U.S. presses Japan over parental child abductions
U.S.-Japan relations may be hampered by Tokyo's failure to become a signatory member of the Hague Convention on International Child Abduction. Japan is the only member of the G-7 that has failed to sign on to the 1980 convention. Japan's refusal leaves non-Japanese citizens without significant redress when their children are abducted by their Japanese former spouses. Currently there are approximately 70 active U.S. cases of abduction involving Japenese citizens; thus, leaving American parents with little to no access to their children.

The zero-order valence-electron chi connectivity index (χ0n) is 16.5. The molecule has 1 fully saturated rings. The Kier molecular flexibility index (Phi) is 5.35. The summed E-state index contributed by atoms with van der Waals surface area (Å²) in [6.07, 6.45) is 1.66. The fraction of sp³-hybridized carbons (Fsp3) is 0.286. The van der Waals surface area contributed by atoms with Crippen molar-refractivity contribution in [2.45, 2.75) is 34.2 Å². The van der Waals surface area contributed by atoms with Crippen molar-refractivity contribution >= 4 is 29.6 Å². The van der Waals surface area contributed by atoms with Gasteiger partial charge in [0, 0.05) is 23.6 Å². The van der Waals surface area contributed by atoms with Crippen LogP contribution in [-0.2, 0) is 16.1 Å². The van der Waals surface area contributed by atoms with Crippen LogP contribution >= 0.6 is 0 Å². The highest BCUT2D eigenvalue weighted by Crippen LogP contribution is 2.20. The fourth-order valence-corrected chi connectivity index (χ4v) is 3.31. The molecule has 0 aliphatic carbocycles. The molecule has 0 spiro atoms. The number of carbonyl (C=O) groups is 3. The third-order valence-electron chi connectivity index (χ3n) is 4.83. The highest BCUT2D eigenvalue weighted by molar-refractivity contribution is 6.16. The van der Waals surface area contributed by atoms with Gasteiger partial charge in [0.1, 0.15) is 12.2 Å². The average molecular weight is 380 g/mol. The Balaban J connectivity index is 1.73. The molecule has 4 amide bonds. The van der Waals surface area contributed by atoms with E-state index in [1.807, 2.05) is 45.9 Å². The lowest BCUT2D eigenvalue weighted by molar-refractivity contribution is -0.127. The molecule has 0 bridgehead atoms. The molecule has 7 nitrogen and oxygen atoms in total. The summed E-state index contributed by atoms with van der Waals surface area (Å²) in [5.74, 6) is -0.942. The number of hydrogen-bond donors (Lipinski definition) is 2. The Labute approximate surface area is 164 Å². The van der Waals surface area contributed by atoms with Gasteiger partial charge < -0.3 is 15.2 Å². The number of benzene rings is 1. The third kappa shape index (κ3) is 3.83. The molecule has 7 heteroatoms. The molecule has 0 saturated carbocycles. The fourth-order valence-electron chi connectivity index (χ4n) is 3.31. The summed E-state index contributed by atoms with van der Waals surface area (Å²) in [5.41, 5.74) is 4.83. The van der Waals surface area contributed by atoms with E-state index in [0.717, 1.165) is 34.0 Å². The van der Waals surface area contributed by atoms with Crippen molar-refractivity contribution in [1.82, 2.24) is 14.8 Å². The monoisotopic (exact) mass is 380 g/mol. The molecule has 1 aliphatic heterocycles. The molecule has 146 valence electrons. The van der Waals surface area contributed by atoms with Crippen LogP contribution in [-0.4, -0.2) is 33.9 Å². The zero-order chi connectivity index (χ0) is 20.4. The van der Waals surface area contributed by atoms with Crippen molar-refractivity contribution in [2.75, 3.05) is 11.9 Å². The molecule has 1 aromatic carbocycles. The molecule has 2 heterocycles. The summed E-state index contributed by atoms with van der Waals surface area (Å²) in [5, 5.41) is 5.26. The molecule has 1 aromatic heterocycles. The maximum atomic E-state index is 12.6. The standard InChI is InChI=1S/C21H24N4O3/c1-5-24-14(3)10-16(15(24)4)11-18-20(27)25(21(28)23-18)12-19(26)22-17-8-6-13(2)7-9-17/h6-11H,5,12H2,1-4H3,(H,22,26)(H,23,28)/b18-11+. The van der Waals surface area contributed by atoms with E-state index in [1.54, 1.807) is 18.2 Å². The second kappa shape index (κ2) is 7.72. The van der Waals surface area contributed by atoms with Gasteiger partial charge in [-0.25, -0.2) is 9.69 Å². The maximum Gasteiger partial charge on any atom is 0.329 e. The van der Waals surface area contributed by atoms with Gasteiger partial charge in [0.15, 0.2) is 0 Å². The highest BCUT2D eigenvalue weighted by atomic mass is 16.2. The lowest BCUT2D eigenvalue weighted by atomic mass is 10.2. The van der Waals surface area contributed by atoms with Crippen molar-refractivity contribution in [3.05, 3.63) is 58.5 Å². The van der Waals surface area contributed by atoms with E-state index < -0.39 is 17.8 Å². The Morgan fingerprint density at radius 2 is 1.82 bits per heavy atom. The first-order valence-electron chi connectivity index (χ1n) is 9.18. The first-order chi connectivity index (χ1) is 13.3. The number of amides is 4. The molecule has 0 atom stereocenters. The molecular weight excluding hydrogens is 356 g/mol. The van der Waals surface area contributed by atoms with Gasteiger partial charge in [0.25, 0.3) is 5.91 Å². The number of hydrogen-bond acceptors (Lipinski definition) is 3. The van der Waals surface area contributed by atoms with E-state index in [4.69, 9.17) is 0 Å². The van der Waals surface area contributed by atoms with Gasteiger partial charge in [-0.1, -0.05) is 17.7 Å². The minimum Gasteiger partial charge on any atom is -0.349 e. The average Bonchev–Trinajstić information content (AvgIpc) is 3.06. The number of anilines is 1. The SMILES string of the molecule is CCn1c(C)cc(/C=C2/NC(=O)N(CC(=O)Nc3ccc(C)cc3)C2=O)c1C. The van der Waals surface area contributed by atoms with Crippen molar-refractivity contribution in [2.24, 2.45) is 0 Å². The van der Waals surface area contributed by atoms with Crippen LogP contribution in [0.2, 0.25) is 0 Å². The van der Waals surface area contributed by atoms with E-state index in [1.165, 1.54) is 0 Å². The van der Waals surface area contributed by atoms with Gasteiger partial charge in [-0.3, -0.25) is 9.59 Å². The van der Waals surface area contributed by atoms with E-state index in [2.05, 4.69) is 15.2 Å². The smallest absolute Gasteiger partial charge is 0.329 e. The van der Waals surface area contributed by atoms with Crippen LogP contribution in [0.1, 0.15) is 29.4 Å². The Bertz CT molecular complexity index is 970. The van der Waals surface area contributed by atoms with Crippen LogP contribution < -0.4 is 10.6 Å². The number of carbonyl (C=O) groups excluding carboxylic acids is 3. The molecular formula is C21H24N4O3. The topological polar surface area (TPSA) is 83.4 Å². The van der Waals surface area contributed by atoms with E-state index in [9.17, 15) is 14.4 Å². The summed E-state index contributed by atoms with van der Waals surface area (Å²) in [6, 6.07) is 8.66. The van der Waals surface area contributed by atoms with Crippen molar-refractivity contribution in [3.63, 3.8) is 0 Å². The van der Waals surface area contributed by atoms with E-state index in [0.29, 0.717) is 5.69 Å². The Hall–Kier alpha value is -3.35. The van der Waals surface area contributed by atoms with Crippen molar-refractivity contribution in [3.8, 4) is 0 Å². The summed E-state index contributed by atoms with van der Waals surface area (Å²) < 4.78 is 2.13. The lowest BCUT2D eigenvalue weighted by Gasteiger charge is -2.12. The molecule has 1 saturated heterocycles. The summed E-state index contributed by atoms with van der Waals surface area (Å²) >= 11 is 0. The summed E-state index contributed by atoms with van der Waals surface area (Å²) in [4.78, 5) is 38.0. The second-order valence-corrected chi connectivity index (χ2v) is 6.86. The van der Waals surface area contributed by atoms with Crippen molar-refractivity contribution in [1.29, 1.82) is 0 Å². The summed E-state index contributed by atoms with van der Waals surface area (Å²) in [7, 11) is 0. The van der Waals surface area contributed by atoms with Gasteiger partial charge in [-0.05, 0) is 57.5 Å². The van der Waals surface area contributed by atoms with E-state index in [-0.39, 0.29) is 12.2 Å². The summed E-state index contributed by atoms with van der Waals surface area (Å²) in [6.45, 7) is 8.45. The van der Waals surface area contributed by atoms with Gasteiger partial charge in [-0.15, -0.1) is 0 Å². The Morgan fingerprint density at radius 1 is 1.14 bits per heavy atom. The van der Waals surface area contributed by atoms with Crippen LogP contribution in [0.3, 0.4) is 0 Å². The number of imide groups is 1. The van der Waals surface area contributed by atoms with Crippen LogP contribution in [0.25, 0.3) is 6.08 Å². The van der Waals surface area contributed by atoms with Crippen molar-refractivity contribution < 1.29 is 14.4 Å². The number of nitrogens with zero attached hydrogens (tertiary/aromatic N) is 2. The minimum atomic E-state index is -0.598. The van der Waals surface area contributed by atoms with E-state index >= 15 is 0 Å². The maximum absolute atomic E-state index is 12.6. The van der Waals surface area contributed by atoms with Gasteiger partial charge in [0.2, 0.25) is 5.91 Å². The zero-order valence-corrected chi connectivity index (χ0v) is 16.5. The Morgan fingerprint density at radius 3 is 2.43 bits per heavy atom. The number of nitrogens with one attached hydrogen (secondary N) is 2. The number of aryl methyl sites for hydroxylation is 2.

Although signing on to the convention requires the political committment of the Japanese government, perhaps the biggest hurdle rests on tradition and social norms. It is common for Japanese courts to avoid involvement in family law matters and often fail to enforce custody agreements even between Japanese nationals. It is common for the father to lose all contact with his children after a divorce.
Nevertheless, the U.S. has turned up the pressure to join the rest of the G-7 countries and the other 70+ states that have signed on to the convention.Return to latest blog entries